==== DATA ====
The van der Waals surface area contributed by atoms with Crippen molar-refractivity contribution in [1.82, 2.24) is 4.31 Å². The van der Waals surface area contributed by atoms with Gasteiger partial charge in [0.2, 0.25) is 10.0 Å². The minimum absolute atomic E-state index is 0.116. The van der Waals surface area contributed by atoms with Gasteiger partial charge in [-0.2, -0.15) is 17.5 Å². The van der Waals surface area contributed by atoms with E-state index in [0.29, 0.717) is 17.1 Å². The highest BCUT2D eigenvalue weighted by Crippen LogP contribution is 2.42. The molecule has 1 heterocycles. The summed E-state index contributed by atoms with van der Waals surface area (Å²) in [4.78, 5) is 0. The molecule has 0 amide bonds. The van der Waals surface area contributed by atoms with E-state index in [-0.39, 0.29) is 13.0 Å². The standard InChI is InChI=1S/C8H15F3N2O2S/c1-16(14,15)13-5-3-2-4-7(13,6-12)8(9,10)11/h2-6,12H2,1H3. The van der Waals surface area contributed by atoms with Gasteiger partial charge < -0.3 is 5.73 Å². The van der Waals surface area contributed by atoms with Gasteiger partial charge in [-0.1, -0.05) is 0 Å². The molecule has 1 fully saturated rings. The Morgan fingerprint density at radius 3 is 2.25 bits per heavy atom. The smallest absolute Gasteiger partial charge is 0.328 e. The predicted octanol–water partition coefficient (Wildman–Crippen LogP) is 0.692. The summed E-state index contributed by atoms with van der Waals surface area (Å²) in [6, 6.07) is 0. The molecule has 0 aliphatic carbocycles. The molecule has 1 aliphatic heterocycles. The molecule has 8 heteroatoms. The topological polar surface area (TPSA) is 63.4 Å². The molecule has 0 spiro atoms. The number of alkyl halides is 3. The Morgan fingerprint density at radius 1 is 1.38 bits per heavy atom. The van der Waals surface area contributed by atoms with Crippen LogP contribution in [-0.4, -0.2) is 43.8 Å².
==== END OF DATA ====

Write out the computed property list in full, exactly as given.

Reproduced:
The van der Waals surface area contributed by atoms with Crippen molar-refractivity contribution in [1.82, 2.24) is 4.31 Å². The van der Waals surface area contributed by atoms with Gasteiger partial charge in [0.2, 0.25) is 10.0 Å². The minimum absolute atomic E-state index is 0.116. The van der Waals surface area contributed by atoms with Gasteiger partial charge in [-0.2, -0.15) is 17.5 Å². The van der Waals surface area contributed by atoms with E-state index in [0.29, 0.717) is 17.1 Å². The highest BCUT2D eigenvalue weighted by Crippen LogP contribution is 2.42. The molecule has 1 heterocycles. The summed E-state index contributed by atoms with van der Waals surface area (Å²) in [4.78, 5) is 0. The molecule has 0 amide bonds. The van der Waals surface area contributed by atoms with E-state index in [-0.39, 0.29) is 13.0 Å². The standard InChI is InChI=1S/C8H15F3N2O2S/c1-16(14,15)13-5-3-2-4-7(13,6-12)8(9,10)11/h2-6,12H2,1H3. The van der Waals surface area contributed by atoms with Gasteiger partial charge < -0.3 is 5.73 Å². The van der Waals surface area contributed by atoms with Gasteiger partial charge in [-0.1, -0.05) is 0 Å². The molecule has 1 fully saturated rings. The Morgan fingerprint density at radius 3 is 2.25 bits per heavy atom. The smallest absolute Gasteiger partial charge is 0.328 e. The predicted octanol–water partition coefficient (Wildman–Crippen LogP) is 0.692. The summed E-state index contributed by atoms with van der Waals surface area (Å²) in [6, 6.07) is 0. The molecule has 0 aliphatic carbocycles. The molecule has 1 aliphatic heterocycles. The molecule has 8 heteroatoms. The topological polar surface area (TPSA) is 63.4 Å². The molecule has 0 spiro atoms. The number of alkyl halides is 3. The Morgan fingerprint density at radius 1 is 1.38 bits per heavy atom. The van der Waals surface area contributed by atoms with Crippen LogP contribution in [-0.4, -0.2) is 43.8 Å².